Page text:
Bond valuation is a way of determining the fair value of a bond. Bond valuation involves calculating the present value of the bond’s future coupon payments, its cash flow, and the bond’s value at maturity (or par value), to determine its current fair value or price. The price of a bond is what investors are willing to pay for it on the secondary market.
When an investor buys a bond from the issuing company or institution, they typically buy it at its face value. But when an investor purchases a bond on the open market, they need to know its current value. Because a bond’s face value and interest payments are fixed, the valuation process helps investors decide what rate of return would make that bond worth the cost.
Here’s a step-by-step explanation of how bond valuation works, and why it’s important for investors to understand.
How Bond Valuation Works
First, it’s important to remember that bonds are generally long-term investments, where the par value or face value is fixed and so are the coupon payments (the bond’s rate of return over time) — but interest rates are not, and that impacts the present or fair value of a bond at any given moment.
To determine the present or fair value of a bond, the investor must calculate the current value of the bond’s future payments using a discount rate, as well as the bond’s value at maturity to make sure the bond you’re buying is worth it.
Some terms to know when calculating bond valuation:
• Coupon rate/Cash flow: The coupon rate refers to the interest payments the investor receives; usually it’s a fixed percentage of the bond’s face value and typically investors get annual or semi-annual payments. For example, a $1,000 bond with a 10-year term and a 3% annual coupon would pay the investor $30 per year for 10 years ($1,000 x 0.03 = $30 per year).
• Maturity: This is when the bond’s principal is scheduled to be repaid to the bondholder (i.e. in one year, five years, 10 years, and so on). When a bond reaches maturity, the corporation or government that issued the bond must repay the full amount of the face value (in this example, $1,000).
• Current price: The current price is different from the bond’s face value or par value, which is fixed: i.e. a $1,000 bond is a $1,000 bond. The current price is what people mean when they talk about bond valuation: What is the bond currently worth, today?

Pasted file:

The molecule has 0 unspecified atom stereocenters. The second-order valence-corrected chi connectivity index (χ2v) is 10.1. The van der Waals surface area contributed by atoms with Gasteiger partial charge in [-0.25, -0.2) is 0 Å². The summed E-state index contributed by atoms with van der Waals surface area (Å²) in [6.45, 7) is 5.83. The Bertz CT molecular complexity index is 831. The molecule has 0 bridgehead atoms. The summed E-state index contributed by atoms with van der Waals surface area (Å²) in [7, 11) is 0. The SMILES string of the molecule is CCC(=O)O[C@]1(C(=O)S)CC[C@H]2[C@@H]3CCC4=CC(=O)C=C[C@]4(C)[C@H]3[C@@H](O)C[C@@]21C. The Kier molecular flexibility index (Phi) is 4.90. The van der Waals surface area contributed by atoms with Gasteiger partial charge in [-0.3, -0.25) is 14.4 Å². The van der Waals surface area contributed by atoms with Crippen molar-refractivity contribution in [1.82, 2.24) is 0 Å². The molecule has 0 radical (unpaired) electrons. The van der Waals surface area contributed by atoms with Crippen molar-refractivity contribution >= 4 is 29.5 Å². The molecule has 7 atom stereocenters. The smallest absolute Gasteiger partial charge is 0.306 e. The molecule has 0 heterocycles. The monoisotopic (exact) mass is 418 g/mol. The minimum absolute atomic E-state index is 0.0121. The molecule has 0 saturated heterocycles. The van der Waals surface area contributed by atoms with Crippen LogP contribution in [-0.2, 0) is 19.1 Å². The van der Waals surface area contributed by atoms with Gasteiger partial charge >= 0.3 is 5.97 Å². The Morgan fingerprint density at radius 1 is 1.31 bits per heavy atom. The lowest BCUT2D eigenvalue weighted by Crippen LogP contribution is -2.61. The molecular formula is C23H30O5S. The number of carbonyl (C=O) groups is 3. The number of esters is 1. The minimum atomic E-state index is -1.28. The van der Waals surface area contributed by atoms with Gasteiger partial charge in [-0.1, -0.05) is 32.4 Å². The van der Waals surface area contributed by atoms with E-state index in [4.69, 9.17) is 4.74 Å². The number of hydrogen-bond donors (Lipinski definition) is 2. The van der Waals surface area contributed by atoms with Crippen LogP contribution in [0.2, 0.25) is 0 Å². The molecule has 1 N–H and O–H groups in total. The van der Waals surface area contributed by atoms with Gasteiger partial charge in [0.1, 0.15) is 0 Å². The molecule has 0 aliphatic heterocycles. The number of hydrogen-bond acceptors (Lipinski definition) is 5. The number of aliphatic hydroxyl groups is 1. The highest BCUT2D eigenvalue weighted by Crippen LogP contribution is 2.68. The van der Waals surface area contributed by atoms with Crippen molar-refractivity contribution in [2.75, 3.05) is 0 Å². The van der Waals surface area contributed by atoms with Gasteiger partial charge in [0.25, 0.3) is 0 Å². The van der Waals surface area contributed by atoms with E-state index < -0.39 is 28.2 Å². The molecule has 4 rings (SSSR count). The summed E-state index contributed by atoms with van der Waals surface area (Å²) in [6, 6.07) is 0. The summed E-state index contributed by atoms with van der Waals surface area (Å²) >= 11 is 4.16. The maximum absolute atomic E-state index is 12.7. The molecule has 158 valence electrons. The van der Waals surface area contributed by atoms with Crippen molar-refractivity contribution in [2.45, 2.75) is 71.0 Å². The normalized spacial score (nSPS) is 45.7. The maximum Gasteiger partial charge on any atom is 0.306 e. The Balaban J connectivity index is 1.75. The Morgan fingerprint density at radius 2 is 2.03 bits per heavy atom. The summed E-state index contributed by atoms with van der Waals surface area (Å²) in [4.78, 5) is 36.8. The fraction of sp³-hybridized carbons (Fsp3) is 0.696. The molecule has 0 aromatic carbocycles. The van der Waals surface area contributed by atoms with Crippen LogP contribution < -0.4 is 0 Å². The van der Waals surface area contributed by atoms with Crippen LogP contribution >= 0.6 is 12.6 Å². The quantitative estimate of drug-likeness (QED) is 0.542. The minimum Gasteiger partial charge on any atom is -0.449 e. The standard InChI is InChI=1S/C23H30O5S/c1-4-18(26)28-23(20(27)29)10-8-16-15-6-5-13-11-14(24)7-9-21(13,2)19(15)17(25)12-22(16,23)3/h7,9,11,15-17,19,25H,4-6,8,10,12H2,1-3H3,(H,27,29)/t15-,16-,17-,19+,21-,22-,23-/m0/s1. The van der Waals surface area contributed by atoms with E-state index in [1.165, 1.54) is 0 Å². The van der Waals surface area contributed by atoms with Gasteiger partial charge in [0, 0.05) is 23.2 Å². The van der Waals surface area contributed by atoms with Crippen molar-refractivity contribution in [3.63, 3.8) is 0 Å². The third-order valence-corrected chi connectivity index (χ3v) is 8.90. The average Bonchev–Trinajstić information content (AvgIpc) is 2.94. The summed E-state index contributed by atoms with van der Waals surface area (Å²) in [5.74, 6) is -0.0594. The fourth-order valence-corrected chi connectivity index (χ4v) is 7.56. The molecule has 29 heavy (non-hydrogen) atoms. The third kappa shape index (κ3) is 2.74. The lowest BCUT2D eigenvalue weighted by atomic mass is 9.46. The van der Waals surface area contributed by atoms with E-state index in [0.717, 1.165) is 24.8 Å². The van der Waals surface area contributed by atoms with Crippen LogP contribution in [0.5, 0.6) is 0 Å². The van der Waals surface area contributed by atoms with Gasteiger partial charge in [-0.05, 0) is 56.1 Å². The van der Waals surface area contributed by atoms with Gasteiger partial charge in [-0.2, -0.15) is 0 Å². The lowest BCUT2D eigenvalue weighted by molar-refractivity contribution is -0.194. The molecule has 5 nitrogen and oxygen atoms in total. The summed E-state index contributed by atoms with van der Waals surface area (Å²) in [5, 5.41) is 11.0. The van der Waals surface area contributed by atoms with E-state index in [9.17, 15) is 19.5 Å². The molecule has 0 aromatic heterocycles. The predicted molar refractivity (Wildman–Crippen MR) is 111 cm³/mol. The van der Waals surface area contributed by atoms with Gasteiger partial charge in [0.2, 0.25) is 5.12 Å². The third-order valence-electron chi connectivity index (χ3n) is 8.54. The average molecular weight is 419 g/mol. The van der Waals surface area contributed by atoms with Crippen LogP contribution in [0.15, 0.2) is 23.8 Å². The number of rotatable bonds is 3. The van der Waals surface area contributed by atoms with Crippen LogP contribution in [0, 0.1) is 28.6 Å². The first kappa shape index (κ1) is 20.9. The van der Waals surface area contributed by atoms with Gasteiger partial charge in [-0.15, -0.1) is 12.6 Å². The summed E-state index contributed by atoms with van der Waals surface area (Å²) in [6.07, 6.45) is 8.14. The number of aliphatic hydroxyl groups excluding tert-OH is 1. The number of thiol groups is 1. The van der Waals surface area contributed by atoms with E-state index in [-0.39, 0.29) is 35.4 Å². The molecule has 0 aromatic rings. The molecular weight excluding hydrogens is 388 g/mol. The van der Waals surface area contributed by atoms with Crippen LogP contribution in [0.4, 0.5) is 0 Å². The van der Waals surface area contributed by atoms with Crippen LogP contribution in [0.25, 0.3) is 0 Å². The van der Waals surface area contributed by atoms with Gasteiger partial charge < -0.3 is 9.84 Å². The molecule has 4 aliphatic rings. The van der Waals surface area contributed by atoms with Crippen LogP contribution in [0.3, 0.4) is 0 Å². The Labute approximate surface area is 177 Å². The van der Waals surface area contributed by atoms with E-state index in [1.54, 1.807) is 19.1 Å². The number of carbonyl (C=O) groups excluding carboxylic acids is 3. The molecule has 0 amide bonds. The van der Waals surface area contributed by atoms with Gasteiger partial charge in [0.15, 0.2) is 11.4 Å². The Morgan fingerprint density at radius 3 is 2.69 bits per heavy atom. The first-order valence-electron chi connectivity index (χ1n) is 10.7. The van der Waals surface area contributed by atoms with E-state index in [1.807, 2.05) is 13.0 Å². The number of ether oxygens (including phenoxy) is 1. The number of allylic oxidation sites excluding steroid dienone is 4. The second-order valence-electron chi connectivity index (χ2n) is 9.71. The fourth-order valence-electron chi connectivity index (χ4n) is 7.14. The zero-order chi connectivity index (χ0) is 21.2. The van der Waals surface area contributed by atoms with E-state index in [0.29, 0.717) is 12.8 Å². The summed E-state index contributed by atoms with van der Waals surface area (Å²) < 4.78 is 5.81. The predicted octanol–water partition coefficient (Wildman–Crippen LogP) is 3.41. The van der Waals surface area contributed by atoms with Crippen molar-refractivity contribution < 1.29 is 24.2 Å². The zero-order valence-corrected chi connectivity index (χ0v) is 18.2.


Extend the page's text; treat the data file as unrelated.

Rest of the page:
The face value is not necessarily the amount you pay to purchase the bond, since you might buy a bond at a price above or below par value. A bond that trades at a price below its face value is called a discount bond. A bond price above par value is called a premium bond.
How to Calculate Bond Valuation
Bond valuation can seem like a daunting task to new investors, but it is not that onerous once you break it down into steps. This process helps investors know how to calculate bond valuation.
Bond Valuation Formula
The bond valuation formula uses a discounting process for all future cash flows to determine the present fair value of the bond, sometimes called the theoretical fair value of the bond (since it’s calculated using certain assumptions).
The following steps explain each part of the formula and how to calculate a bond’s price.
Step 1: Determine the cash flow and remaining payments.
A bond’s cash flow is determined by calculating the coupon rate multiplied by the face value. A $1,000 corporate bond with a 3.0% coupon has an annual cash flow of $30. If it’s a 10-year bond that has five years left until maturity, there would be five coupon payments remaining.
Payment 1 = $30; Payment 2 = $30; and so on.
The final payment would include the face value: $1,000 + $30 = $1,030.
This is important because the closer the bond is to maturity, the higher its value may be.
Step 2: Determine a realistic discount rate.
The coupon payments are based on future values and thus the bond’s cash flow must be discounted back to the present (thanks to the time value of money theory, a future dollar is worth less than a dollar in the present).